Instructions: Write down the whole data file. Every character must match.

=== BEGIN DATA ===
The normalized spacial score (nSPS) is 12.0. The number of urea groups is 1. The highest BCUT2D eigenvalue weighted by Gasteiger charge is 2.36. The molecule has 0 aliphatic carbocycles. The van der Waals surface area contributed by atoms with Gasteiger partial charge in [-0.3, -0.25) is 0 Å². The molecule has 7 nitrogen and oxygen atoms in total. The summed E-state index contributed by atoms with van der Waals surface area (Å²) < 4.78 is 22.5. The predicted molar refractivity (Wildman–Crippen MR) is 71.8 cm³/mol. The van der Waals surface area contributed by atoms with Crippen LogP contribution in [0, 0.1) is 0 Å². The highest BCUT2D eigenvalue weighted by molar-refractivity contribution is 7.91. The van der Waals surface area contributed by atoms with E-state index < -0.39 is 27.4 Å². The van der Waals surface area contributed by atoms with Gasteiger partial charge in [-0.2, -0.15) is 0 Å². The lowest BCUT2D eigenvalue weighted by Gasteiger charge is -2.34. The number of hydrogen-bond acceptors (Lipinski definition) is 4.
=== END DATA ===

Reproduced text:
The normalized spacial score (nSPS) is 12.0. The number of urea groups is 1. The highest BCUT2D eigenvalue weighted by Gasteiger charge is 2.36. The molecule has 0 aliphatic carbocycles. The van der Waals surface area contributed by atoms with Gasteiger partial charge in [-0.3, -0.25) is 0 Å². The molecule has 7 nitrogen and oxygen atoms in total. The summed E-state index contributed by atoms with van der Waals surface area (Å²) < 4.78 is 22.5. The predicted molar refractivity (Wildman–Crippen MR) is 71.8 cm³/mol. The van der Waals surface area contributed by atoms with Crippen LogP contribution in [0, 0.1) is 0 Å². The highest BCUT2D eigenvalue weighted by molar-refractivity contribution is 7.91. The van der Waals surface area contributed by atoms with E-state index < -0.39 is 27.4 Å². The van der Waals surface area contributed by atoms with Gasteiger partial charge in [-0.2, -0.15) is 0 Å². The lowest BCUT2D eigenvalue weighted by Gasteiger charge is -2.34. The number of hydrogen-bond acceptors (Lipinski definition) is 4.